Wednesday, September 24, 2008

Language gaps

The other day we went out for a family bike ride. Jacques has just taught Gabriel to ride. He is enthusiastic and desperate to ride on a real road. Jacques goes first, followed by Marc, Nina, Gabriel and me at the end (presumably to pick up any children who might fall off). It all goes well until we set off down a hill and Gabriel picks up speed. Too much speed though, and he starts rapidly overtaking the others. I call out ‘Gabs, brake a little!’ He calls back ‘Break what??’ I reply, breathlessly, ‘Brake…the bike.’ ‘Break my bike? Why, Mummy???’ and he starts looking behind, rather dangerously, to see what I am talking about. ‘Brake, NOW!!!’ I shout, getting nervous as he spins his wheels. ‘Break my leg? Break my head? Break my arms!’ he sings, with no fear in his mind. One little bump on the road and he will be in the hedge, with a broken arm or leg.

I mentally imagine the trip to the local hospital. As I think, in French, how I will explain the accident to the doctor (‘I told him to brake and he ignored me!’) it hits me that maybe he doesn’t know what brake means. He only knows frien, which Jacques taught him, naturally. I never got to explain the English translation. But this is no time to start translating. If I mispronounce frien or put it in an English sentence he might not understand. It sounds a bit like Friend and that might distract him. If I talk to him in French he will be surprised and might turn around to ask me why I am speaking French. Default language use eventually comes into action, my brain automatically finding a linguistic solution.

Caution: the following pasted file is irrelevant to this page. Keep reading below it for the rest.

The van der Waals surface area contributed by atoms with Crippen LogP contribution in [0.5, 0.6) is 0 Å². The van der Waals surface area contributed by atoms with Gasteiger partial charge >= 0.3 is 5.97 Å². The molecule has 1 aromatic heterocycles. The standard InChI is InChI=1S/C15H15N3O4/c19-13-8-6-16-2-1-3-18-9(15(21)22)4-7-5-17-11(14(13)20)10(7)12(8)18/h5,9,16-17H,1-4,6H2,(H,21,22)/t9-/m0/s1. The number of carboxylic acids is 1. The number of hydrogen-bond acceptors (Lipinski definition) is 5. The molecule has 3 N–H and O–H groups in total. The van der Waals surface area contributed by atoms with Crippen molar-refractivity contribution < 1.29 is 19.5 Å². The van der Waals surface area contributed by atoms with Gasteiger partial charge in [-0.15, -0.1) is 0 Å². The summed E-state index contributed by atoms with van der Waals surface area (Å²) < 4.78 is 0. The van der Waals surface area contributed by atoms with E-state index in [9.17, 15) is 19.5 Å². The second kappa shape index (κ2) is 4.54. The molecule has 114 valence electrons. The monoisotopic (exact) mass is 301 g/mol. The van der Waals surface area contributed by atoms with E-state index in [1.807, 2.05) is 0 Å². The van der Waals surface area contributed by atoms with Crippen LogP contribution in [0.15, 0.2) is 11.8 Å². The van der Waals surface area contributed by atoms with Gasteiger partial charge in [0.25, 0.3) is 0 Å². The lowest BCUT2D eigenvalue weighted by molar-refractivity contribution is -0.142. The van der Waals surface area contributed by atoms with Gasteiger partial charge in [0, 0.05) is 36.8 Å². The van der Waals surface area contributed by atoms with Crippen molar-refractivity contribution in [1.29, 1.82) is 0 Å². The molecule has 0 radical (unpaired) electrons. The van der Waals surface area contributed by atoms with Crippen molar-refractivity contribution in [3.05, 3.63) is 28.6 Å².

‘STOP!!!!’ I scream. That works. He stops. We all stop. Everyone understands Stop.
‘Nothing broken!’ smiles Gabriel ‘Why did you say break, Mummy?’

Ah, the joys of parenting in two languages!!

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